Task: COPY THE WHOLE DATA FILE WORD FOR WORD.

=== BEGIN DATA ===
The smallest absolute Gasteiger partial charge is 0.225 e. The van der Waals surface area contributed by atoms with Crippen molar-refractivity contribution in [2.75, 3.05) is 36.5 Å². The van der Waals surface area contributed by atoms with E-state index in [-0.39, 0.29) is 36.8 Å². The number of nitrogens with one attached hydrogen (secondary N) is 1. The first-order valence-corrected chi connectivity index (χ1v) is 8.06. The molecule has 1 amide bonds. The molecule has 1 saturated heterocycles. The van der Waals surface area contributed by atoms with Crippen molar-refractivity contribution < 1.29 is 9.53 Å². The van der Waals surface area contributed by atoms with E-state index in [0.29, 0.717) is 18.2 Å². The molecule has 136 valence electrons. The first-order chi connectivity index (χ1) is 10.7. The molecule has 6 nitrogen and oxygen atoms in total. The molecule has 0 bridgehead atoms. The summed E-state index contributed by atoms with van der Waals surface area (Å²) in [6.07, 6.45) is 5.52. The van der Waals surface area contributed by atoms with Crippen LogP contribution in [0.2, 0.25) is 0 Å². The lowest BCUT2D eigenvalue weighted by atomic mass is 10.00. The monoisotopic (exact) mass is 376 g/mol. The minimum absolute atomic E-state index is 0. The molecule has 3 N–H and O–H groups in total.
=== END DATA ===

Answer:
The smallest absolute Gasteiger partial charge is 0.225 e. The van der Waals surface area contributed by atoms with Crippen molar-refractivity contribution in [2.75, 3.05) is 36.5 Å². The van der Waals surface area contributed by atoms with E-state index in [-0.39, 0.29) is 36.8 Å². The number of nitrogens with one attached hydrogen (secondary N) is 1. The first-order valence-corrected chi connectivity index (χ1v) is 8.06. The molecule has 1 amide bonds. The molecule has 1 saturated heterocycles. The van der Waals surface area contributed by atoms with Crippen molar-refractivity contribution < 1.29 is 9.53 Å². The van der Waals surface area contributed by atoms with E-state index in [0.29, 0.717) is 18.2 Å². The molecule has 136 valence electrons. The first-order chi connectivity index (χ1) is 10.7. The molecule has 6 nitrogen and oxygen atoms in total. The molecule has 0 bridgehead atoms. The summed E-state index contributed by atoms with van der Waals surface area (Å²) in [6.07, 6.45) is 5.52. The van der Waals surface area contributed by atoms with Crippen LogP contribution in [0.2, 0.25) is 0 Å². The lowest BCUT2D eigenvalue weighted by atomic mass is 10.00. The monoisotopic (exact) mass is 376 g/mol. The minimum absolute atomic E-state index is 0. The molecule has 3 N–H and O–H groups in total.